While members of the full committee participate as representatives of companies, institutions and organizations, subcommittees are made up of technical experts who are there to represent their individual expertise, not the organization or institution for which they work. There are five subcommittees under NAPM Technical Committee IT9; IT9-1 handles Silver Image Stability, IT9-2 handles Black-and-White Paper Stability, IT9-3 handles Color Materials Stability, including digital output (generally called hard copy), and IT9-5 handles other materials in the new field of Electronic Imaging, particularly magnetic and optical materials.
Subcommittee IT9-4, Dry Silver, is currently inactive. Its prior activity involved computer output microfilm (or COM) products and resulted in a standard in 1994 for Stability of Thermally Processed Microfilm, designated ANSI/NAPM IT9.19-1994.
Currently the Silver and Paper subcommittees are working on IT9.25, a photographic paper standard. The Silver subcommittee has contributed recommendations for residual hypo and residual silver, which will be incorporated in the text that will be prepared by the Paper subcommittee. As of the Spring 1996 meeting, the Silver subcommittee has now also become temporarily inactive.
IT9-3, the Color subcommittee, was formed in 1978 in response to a paper given by Henry Wilhelm at the May 1978 meeting of the SPSE, now known as IS&T. Henry's paper, called “Light Fading Characteristics of Reflection Color Print Materials” was the first disclosure of the phenomenon of reciprocity failure in accelerated aging tests, and because of it, Klaus Hendriks, of the National Archives of Canada and organizer of the meeting, suggested to ANSI that a special committee be formed to address the problem and write a standard for dark and light stability testing of color materials. The first meeting of IT9-3 was in December of 1978, at the National Geographic Society, and for 12 years members toiled to produce the first version of IT9.9, finally approved in 1990. Work never stopped even after publication of this standard, and IT9-3 and the full technical committee IT9 recently approved and sent to SAC Process Review IT9.9-1996, which I will describe in some detail in a few minutes.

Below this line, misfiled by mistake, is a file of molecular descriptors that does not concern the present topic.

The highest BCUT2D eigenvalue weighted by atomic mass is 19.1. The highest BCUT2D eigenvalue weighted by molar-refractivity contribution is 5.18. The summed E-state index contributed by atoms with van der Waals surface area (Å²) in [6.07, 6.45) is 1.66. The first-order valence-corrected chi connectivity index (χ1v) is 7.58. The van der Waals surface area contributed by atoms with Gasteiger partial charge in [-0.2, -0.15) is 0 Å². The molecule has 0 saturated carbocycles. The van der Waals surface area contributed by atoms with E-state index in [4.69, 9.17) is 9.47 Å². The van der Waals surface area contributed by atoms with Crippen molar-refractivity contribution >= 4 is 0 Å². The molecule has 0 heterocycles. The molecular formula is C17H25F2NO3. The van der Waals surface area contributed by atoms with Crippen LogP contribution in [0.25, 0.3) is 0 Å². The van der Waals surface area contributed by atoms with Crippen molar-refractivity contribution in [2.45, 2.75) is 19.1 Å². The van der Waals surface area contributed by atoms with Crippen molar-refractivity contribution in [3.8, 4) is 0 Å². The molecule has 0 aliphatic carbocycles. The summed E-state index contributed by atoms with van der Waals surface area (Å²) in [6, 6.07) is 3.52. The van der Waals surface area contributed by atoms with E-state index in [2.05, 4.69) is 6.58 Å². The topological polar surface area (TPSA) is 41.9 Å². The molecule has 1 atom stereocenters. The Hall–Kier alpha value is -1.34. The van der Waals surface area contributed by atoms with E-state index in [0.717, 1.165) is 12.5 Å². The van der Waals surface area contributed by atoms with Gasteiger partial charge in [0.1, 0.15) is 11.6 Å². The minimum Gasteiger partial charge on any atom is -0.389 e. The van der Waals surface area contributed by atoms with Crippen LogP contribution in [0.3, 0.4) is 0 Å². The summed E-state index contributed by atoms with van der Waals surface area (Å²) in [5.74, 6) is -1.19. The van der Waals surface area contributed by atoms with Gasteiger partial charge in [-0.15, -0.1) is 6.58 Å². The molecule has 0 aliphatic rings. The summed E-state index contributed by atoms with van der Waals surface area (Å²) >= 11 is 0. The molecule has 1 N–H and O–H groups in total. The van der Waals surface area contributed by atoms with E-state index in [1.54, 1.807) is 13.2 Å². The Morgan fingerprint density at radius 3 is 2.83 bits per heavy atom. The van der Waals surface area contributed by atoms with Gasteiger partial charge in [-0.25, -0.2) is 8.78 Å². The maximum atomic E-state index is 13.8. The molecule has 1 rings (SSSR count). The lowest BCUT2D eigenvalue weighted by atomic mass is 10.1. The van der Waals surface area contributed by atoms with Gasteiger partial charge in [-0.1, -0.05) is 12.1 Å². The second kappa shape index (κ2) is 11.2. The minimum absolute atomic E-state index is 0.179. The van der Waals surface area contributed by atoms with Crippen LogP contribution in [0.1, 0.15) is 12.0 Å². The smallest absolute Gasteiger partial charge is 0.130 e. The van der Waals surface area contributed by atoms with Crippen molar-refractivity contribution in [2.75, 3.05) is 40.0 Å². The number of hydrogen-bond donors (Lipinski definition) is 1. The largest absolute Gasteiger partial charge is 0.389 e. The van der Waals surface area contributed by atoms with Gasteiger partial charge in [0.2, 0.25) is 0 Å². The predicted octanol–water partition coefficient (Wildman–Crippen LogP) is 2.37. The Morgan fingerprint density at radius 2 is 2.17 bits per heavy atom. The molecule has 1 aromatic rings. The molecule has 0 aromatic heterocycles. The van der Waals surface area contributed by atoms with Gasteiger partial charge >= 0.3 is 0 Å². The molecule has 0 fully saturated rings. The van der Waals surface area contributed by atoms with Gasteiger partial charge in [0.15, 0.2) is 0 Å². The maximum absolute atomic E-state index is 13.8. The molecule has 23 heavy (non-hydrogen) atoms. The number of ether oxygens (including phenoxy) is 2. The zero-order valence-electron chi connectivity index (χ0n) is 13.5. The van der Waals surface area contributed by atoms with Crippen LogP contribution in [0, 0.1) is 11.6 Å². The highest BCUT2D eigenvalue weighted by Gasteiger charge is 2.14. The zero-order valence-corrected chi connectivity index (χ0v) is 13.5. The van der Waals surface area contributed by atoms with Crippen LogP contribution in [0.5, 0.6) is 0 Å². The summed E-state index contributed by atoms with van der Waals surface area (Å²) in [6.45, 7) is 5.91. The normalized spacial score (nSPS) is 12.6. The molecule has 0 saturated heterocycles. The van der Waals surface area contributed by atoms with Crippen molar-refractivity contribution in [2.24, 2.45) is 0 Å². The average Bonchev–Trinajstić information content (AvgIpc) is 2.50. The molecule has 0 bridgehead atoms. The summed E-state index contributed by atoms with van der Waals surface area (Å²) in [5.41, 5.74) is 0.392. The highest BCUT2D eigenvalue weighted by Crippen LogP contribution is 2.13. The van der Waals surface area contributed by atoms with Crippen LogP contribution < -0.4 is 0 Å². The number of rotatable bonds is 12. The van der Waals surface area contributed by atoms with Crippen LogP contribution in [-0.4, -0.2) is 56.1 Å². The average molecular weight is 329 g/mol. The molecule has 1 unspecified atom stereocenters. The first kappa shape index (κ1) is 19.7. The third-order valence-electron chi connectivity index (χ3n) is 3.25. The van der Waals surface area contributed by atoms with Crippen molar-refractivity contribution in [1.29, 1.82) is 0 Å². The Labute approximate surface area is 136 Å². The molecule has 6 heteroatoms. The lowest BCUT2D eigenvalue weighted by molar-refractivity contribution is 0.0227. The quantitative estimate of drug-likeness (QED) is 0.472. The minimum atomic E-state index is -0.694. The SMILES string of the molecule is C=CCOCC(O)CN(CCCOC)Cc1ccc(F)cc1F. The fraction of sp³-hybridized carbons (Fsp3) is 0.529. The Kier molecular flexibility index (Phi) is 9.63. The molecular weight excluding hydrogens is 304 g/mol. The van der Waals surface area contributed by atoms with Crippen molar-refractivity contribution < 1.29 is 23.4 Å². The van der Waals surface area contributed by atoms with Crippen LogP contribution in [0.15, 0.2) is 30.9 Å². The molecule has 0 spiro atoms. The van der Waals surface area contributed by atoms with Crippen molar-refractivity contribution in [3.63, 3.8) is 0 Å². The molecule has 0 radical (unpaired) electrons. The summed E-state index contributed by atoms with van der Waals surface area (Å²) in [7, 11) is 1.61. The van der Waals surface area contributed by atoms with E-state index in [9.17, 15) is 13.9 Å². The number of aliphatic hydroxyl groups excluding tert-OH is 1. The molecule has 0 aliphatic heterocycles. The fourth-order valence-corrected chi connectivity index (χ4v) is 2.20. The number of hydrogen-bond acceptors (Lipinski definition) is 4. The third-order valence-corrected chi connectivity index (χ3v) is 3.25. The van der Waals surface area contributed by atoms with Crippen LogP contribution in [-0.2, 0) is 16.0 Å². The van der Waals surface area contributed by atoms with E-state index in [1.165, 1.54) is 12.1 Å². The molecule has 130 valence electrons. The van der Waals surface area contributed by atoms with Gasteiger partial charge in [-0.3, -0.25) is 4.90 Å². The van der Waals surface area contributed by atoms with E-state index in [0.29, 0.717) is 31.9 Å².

During the past two years, many new members involved with digital color hard copy have joined and become very active with the group. During our April meeting, most of time was devoted to color hard copy and to determining the special requirements for a specification for color hard copy which might not apply to photographic materials. A special task force was set up to investigate the even more particular requirements needed to create a standard for the outdoor weathering of color hard copy materials designed for outdoor use. This group is currently collecting and evaluating samples, investigating properties, and researching and writing suggested test methods.
Subcommittee IT9-5, the Electronic Imaging subcommittee, meets apart from the general meetings of IT9 due to the nature of their work, member composition, and geography. Although this committee is still meeting and has produced two documents in the last year, the test method for the life expectancy of CD-ROMs (IT9.21) and the document on the storage of magnetic tape (IT9.23), work on a standard for the handling of magnetic tape has stopped due to non-participation of the manufacturers. With no labs to run tests, the standard is in hiatus. The reason there is no incentive to work on this standard on the part of the manufacturers is that they are being asked to test a property of their own product which is a weakness of the product; namely, the life expectancy of the magnetic tape. Some manufacturers believe that there is no reason for the magnetic tape to outlive the mechanical equipment for the technology it is used for, and that it is more important to be able to transfer or migrate data off of obsolete diskettes and tapes than to preserve the tapes for the future. There are many people in the preservation field, however, who do not agree with the idea that long-term preservation of original tapes—especially audio and video tapes—is important.
Recently approved by the full IT9 committee as NAPM IT9.9-1996, the proposed American National Standard for Imaging Materials—Stability of Color Photographic Images—Methods for Measuring. On its approval by the ANSI Board, IT9.9-1996 will provide a set of procedures for testing the light-fading and dark-storage stability characteristics of color photographs. This standard does not cover digital hard copy materials.
IT9.9-1996 is a revision of NAPM IT9.9-1990, and has taken several years of intensive work by the color subcommittee to complete final text and approval. The standard addresses, (one), general test practices that are necessary in order to maintain consistent conditions and achieve meaningful data, and, (two), situations or characteristics of test procedures or specimens which might result in anomalies in the data, and possible solutions to these problems.